This morning, Let's Encrypt mailed me that the Subscriber Agreement was updated; but it had no diff.

Let's Encrypt Subscriber,

We're writing to let you know that we are updating the Let's Encrypt Subscriber Agreement, effective August 1, 2016. You can find the updated agreement (v1.1.1) as well as the current agreement (v1.0.1) in the "Let's Encrypt Subscriber Agreement" section of the following page:

https://letsencrypt.org/repository/

Thank you for helping to secure the Web by using Let's Encrypt.

  • The Let's Encrypt Team

Let's get one thing clear: I love Let's Encrypt!

Before Let's Encrypt, there was a huge penalty to making your sites safer. If you didn't have any money to spend, you could make your site safer than having no certificate, by using a self-signed certificate, but you'd be scaring off your visitors because the browsers complain loudly; a disturbing paradox.

(I'm ignoring the few little known certificate brokers that handed out a limited set of free certificates here, because they, well... did I mention the word limited?)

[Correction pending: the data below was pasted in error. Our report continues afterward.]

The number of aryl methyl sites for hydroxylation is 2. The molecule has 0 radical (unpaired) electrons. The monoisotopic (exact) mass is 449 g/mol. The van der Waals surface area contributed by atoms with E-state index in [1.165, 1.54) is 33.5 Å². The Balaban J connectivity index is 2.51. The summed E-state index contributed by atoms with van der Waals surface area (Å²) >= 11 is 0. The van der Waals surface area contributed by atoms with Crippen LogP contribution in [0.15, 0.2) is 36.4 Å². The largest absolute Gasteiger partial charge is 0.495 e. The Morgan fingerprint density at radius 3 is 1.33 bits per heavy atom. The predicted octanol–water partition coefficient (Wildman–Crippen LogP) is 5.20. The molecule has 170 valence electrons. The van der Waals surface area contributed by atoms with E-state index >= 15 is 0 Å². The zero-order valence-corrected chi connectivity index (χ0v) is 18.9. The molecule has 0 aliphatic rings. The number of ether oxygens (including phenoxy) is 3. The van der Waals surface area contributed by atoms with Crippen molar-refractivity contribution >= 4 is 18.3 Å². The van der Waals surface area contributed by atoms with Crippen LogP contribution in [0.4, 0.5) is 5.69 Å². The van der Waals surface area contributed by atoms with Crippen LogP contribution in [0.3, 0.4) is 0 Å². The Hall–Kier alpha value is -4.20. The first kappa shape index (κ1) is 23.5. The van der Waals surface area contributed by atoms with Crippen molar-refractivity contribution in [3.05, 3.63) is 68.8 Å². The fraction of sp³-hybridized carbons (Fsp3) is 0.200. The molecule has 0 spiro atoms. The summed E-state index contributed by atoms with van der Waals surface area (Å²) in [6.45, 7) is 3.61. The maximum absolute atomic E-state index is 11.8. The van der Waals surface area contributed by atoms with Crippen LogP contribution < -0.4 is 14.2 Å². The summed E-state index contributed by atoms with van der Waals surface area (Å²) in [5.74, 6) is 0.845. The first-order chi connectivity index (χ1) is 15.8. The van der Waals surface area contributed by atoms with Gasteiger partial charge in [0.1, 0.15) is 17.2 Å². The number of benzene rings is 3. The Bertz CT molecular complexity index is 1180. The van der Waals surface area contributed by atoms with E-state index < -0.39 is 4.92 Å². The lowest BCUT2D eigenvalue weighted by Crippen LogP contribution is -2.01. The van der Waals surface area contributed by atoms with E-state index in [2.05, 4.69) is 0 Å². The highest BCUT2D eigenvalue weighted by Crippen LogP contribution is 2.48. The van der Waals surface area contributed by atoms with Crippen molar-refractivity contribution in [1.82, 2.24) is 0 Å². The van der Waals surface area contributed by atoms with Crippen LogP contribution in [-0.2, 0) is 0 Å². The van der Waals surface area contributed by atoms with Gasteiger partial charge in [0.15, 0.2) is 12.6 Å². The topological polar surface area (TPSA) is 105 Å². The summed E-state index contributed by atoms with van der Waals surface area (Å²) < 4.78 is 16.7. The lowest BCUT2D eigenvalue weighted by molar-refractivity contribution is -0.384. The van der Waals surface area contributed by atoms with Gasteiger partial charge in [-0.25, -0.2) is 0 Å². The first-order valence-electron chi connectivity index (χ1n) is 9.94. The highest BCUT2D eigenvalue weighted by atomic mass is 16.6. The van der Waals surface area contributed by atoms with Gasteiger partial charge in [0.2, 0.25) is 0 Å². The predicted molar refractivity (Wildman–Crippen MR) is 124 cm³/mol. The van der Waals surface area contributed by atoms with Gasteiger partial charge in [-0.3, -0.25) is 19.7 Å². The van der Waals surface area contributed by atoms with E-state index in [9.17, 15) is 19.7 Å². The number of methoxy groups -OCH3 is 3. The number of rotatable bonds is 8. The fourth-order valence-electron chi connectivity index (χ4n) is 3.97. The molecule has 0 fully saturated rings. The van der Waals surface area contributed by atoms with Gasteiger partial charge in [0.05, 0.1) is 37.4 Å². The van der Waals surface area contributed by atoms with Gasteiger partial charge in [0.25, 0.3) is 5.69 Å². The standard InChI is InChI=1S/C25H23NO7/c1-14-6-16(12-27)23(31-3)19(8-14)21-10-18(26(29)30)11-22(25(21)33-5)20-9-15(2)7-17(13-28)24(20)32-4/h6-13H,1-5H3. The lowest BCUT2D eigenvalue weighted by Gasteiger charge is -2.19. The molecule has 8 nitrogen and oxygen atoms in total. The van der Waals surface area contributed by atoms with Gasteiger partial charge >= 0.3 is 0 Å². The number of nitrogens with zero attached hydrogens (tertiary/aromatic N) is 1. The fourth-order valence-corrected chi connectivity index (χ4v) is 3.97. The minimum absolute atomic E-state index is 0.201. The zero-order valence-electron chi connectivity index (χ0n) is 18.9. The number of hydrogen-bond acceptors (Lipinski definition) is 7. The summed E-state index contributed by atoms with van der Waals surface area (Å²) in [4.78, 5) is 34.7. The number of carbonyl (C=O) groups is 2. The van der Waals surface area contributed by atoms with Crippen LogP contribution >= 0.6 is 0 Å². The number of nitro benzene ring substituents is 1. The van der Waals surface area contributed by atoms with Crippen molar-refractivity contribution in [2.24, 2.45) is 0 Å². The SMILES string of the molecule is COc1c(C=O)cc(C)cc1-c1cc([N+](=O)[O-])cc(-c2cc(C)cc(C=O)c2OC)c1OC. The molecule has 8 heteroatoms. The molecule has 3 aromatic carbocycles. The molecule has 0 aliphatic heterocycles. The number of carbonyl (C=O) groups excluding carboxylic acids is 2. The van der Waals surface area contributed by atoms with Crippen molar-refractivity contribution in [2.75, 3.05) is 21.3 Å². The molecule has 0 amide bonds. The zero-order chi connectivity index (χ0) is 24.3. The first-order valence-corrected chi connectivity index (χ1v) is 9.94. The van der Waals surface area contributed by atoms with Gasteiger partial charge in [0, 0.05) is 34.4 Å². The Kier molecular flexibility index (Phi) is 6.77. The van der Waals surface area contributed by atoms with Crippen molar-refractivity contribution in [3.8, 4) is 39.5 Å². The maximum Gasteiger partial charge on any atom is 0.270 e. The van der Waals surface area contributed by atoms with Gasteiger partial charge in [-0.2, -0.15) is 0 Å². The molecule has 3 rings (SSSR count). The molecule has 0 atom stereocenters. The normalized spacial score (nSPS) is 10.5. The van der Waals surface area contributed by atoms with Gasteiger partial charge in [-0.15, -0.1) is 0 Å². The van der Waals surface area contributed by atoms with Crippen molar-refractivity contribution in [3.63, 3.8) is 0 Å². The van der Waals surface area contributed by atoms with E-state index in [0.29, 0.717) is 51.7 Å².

Dear Let's Encrypt,

Thank you for your service. It is 2016+ worthy, even more so since you've decoupled the service from the vanilla letsencrypt application.

What is not 2016+ worthy, is your license update.

A license update should come with a diff, so we can see what has changed and what has not.

So, for your enjoyment and mine, I took the texts from the before and after PDF files and reindented them so they can be properly compared.

Fetch them here:
Let's Encrypt Subscriber Agreement - July 2015 (view)
Let's Encrypt Subscriber Agreement - August 2016 (view)

Compare the two using a tool like vimdiff. Or — for less readability — check out the unified diff (view).

ssl license encryption